In October 2013, after Barry had submitted his report to Hart at the end of summer 2013, the Business Minister endorsed the report. She allocated £62m for phase one of the scheme to improve bus and rail links, including rail infrastructure improvements, station upgrades, park and ride schemes, bus corridors, and walking and cycling schemes.[6] She also set up a working group to examine detailed proposals for the potential subsequent stages of the Cardiff Capital Region Metro system.[1]

Implementation[edit]

Llandaf station sign with interim Metro branding, July 2017

First Minister Carwyn Jones formally launched the South Wales Metro in November 2015, with the Welsh Government setting out its aspirations for the Metro in its November 2015 publication, "Rolling Out Our Metro".[7]

Procurement for the Metro began in July 2016, as part of the procurement process for the next Wales & Borders franchise. This was managed by Transport for Wales.[8] This concluded in May 2018, with the awarding of the franchise to KeolisAmey Wales, trading as Transport for Wales Rail, from 14 October 2018.[9] Details of the £5 billion investment in the Metro were announced in June 2018, which included a fleet of new trains and tram-trains, at least five new stations, an on-street extension of the Cardiff Bay branch, and restoration of services between Ebbw Vale and Newport.[10] In October 2018, £119 million of funding was obtained from the European Union to support the modernisation plans.[11]

Proposed network[edit]

Existing rail network[edit]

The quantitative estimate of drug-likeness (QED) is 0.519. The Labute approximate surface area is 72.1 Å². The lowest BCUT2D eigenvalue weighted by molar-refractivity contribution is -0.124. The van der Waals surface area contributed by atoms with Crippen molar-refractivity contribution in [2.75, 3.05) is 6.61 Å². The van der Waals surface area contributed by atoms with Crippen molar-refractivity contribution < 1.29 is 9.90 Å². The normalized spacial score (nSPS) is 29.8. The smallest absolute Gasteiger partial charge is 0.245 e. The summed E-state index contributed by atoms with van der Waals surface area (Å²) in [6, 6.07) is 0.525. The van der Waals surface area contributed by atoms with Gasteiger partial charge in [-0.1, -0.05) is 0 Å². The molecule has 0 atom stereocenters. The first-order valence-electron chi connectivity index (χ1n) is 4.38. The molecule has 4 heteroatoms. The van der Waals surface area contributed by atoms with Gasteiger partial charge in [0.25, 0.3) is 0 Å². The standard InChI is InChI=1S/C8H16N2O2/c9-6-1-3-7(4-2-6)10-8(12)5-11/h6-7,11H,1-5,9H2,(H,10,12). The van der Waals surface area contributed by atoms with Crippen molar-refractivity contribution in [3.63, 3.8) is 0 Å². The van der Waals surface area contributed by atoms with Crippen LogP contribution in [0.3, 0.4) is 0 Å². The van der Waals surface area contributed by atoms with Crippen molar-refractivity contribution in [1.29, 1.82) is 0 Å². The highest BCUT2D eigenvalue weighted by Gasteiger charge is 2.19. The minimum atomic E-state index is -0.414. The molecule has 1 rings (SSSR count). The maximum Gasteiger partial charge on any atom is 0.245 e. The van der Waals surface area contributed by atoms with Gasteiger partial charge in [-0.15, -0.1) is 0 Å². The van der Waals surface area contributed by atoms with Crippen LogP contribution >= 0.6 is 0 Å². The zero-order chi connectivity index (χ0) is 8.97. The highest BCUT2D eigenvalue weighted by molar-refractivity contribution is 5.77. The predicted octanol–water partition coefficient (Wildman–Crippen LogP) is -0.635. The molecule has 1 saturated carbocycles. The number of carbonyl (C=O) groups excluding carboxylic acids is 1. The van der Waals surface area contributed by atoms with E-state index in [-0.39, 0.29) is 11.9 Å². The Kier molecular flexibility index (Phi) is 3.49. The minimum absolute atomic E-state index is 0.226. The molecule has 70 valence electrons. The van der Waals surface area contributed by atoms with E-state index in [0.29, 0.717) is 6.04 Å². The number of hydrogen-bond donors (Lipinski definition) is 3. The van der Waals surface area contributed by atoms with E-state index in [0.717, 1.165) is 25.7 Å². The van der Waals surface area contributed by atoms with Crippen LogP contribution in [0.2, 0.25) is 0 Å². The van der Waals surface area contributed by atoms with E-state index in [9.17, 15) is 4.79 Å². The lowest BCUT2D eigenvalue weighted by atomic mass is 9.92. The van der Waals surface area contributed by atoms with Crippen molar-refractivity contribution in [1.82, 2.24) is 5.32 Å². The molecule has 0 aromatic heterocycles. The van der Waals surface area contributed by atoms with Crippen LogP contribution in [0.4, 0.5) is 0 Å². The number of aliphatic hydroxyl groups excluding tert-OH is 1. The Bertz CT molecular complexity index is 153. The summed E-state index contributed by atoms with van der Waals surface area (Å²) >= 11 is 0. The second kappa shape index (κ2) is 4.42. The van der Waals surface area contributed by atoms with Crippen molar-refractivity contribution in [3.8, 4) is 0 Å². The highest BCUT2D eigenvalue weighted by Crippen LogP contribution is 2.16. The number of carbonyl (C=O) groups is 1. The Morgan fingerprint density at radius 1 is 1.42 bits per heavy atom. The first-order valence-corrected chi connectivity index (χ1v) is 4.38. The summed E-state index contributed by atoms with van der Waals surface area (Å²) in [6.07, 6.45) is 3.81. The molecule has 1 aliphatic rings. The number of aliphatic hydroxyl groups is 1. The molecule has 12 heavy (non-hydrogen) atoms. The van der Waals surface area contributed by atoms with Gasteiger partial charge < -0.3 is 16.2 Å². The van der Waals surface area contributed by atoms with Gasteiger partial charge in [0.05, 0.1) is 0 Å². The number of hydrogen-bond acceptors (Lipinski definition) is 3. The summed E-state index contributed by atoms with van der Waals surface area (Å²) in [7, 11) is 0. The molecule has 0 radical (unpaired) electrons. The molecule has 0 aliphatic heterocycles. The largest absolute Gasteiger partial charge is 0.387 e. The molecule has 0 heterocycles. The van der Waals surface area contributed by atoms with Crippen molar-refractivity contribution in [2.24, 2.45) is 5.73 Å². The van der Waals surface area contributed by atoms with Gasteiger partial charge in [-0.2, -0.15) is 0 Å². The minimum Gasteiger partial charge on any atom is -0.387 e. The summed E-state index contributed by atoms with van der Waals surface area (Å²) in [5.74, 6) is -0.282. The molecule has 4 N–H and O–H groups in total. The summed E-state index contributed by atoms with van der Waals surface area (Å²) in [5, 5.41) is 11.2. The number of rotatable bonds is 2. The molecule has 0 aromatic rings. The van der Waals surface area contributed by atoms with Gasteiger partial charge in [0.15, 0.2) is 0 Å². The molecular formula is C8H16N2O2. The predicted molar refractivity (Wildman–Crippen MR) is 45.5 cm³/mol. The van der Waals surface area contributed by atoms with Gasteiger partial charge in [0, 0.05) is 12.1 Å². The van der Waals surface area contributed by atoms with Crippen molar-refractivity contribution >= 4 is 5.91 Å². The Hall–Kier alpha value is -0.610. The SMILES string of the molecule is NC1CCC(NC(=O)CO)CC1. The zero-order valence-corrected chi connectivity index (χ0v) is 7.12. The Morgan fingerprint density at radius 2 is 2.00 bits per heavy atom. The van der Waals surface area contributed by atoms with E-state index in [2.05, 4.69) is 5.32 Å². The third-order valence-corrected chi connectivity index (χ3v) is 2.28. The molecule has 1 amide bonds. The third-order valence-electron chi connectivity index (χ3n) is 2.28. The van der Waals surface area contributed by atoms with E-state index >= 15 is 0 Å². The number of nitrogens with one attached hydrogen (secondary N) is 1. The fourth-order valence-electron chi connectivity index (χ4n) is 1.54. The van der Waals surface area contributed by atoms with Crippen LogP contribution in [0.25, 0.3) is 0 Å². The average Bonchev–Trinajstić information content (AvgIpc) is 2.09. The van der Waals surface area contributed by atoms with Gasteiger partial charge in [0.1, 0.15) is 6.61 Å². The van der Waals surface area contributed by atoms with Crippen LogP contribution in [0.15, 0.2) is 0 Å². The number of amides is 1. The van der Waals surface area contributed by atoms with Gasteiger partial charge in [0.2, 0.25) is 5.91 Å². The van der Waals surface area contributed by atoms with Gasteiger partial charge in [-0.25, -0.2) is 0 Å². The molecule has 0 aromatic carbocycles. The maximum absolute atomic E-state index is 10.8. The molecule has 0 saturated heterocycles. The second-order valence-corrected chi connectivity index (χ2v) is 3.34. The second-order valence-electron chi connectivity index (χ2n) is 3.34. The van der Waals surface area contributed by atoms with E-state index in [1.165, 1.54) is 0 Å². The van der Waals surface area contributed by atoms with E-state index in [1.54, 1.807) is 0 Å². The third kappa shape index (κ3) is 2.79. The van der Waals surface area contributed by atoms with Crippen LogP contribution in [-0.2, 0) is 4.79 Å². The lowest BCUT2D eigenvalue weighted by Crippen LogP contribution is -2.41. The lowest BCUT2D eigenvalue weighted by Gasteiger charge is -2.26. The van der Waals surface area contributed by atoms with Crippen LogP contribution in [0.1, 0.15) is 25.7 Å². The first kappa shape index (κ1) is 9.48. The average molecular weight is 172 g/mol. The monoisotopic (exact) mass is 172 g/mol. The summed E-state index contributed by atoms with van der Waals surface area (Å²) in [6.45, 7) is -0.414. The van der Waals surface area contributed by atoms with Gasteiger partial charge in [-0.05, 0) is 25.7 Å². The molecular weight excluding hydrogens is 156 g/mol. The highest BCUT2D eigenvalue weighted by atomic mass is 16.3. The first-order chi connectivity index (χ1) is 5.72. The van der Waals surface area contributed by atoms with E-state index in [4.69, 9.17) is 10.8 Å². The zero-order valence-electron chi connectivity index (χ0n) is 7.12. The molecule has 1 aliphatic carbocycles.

Current proposals[edit]

Former proposals[edit]

These routes were planned to be developed as high-speed bus routes or light rail/tram-based services - however, they are not currently part of the Metro plans:

References[edit]

  1. ^ a b "Plans show the potential of metro network". ITV Wales. 11 October 2013. Retrieved 11 November 2013.
  2. ^ a b Barry, Mark. "A Metro for Wales' Capital City Region: Connecting Cardiff, Newport and the Valleys" (PDF). Institute of Welsh Affairs.
  3. ^ "South east Wales 'needs £2.5bn metro rail network'". BBC Wales. 1 February 2011. Retrieved 11 November 2013.
  4. ^ a b "Cardiff 'crossrail' proposals by business lobby". BBC Wales. 31 December 2012. Retrieved 11 November 2013.
  5. ^ Chris Kelsey (22 October 2013). "Edwina Hart gives backing to Cardiff Capital Region Metro system". South Wales Echo. Retrieved 11 November 2013.
  6. ^ Chris Kelsey (22 October 2013). "Edwina Hart gives backing to Cardiff Capital Region Metro system". South Wales Echo. Retrieved 11 November 2013.
  7. ^ http://gov.wales/docs/det/publications/160224-metro-information-brochure-en.pdf
  8. ^ South Wales Metro consultation to begin Railway Gazette International 30 November 2015
  9. ^ "New £5bn contract to run Wales' trains". BBC News. 2018-05-23. Retrieved 2018-10-30.
  10. ^ "New trains and more services in £5bn deal". BBC News. 2018-06-04. Retrieved 2018-10-30.
  11. ^ Funding secured for South West Metro project Railway Gazette International 4 October 2018

External links[edit]